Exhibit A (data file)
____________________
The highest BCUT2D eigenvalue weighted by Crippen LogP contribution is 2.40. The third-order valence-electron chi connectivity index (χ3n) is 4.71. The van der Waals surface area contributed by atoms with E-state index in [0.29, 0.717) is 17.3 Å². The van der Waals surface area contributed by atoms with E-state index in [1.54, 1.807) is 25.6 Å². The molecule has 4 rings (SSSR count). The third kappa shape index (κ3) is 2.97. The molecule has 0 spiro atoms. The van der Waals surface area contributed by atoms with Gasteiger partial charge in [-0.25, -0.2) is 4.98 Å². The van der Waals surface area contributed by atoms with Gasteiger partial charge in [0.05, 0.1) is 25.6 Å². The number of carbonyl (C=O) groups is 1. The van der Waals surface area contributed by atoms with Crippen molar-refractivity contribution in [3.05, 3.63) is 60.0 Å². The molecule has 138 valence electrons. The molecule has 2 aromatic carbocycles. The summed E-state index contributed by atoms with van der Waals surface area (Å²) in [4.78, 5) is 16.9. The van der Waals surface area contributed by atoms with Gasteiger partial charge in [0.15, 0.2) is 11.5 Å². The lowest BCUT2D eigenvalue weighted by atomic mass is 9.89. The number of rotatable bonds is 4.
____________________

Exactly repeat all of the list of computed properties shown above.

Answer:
The highest BCUT2D eigenvalue weighted by Crippen LogP contribution is 2.40. The third-order valence-electron chi connectivity index (χ3n) is 4.71. The van der Waals surface area contributed by atoms with E-state index in [0.29, 0.717) is 17.3 Å². The van der Waals surface area contributed by atoms with E-state index in [1.54, 1.807) is 25.6 Å². The molecule has 4 rings (SSSR count). The third kappa shape index (κ3) is 2.97. The molecule has 0 spiro atoms. The van der Waals surface area contributed by atoms with Gasteiger partial charge in [-0.25, -0.2) is 4.98 Å². The van der Waals surface area contributed by atoms with Gasteiger partial charge in [0.05, 0.1) is 25.6 Å². The number of carbonyl (C=O) groups is 1. The van der Waals surface area contributed by atoms with Crippen molar-refractivity contribution in [3.05, 3.63) is 60.0 Å². The molecule has 138 valence electrons. The molecule has 2 aromatic carbocycles. The summed E-state index contributed by atoms with van der Waals surface area (Å²) in [4.78, 5) is 16.9. The van der Waals surface area contributed by atoms with Gasteiger partial charge in [0.15, 0.2) is 11.5 Å². The lowest BCUT2D eigenvalue weighted by atomic mass is 9.89. The number of rotatable bonds is 4.